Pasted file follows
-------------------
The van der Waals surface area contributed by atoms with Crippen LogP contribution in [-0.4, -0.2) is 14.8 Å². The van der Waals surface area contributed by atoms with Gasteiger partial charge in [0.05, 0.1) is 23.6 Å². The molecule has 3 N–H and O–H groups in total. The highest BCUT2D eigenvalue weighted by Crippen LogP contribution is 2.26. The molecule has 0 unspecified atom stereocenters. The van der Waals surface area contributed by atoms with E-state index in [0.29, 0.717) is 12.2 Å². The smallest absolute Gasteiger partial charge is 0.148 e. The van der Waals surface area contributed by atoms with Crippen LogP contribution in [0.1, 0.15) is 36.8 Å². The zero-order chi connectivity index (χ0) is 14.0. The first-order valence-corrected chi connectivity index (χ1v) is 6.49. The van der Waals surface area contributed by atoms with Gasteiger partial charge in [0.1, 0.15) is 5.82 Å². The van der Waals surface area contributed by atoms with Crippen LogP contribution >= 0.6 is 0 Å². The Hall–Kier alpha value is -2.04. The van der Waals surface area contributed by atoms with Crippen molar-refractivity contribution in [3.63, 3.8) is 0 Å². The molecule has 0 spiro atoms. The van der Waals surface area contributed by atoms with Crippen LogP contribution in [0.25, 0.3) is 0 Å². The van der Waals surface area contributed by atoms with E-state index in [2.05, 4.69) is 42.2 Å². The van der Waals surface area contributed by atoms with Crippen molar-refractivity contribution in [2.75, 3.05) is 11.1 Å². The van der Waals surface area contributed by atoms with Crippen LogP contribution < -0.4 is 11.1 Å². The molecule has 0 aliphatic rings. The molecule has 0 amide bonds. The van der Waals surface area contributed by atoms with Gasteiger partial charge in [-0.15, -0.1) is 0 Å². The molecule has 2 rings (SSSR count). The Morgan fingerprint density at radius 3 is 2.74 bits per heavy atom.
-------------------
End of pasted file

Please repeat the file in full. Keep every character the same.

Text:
The van der Waals surface area contributed by atoms with Crippen LogP contribution in [-0.4, -0.2) is 14.8 Å². The van der Waals surface area contributed by atoms with Gasteiger partial charge in [0.05, 0.1) is 23.6 Å². The molecule has 3 N–H and O–H groups in total. The highest BCUT2D eigenvalue weighted by Crippen LogP contribution is 2.26. The molecule has 0 unspecified atom stereocenters. The van der Waals surface area contributed by atoms with E-state index in [0.29, 0.717) is 12.2 Å². The smallest absolute Gasteiger partial charge is 0.148 e. The van der Waals surface area contributed by atoms with Crippen LogP contribution in [0.1, 0.15) is 36.8 Å². The zero-order chi connectivity index (χ0) is 14.0. The first-order valence-corrected chi connectivity index (χ1v) is 6.49. The van der Waals surface area contributed by atoms with Gasteiger partial charge in [0.1, 0.15) is 5.82 Å². The van der Waals surface area contributed by atoms with Crippen LogP contribution >= 0.6 is 0 Å². The Hall–Kier alpha value is -2.04. The van der Waals surface area contributed by atoms with Crippen molar-refractivity contribution in [3.63, 3.8) is 0 Å². The molecule has 0 spiro atoms. The van der Waals surface area contributed by atoms with Crippen LogP contribution in [0.25, 0.3) is 0 Å². The van der Waals surface area contributed by atoms with E-state index in [2.05, 4.69) is 42.2 Å². The van der Waals surface area contributed by atoms with Crippen molar-refractivity contribution in [2.75, 3.05) is 11.1 Å². The van der Waals surface area contributed by atoms with Crippen LogP contribution < -0.4 is 11.1 Å². The molecule has 0 aliphatic rings. The molecule has 0 amide bonds. The van der Waals surface area contributed by atoms with Gasteiger partial charge in [-0.15, -0.1) is 0 Å². The molecule has 2 rings (SSSR count). The Morgan fingerprint density at radius 3 is 2.74 bits per heavy atom.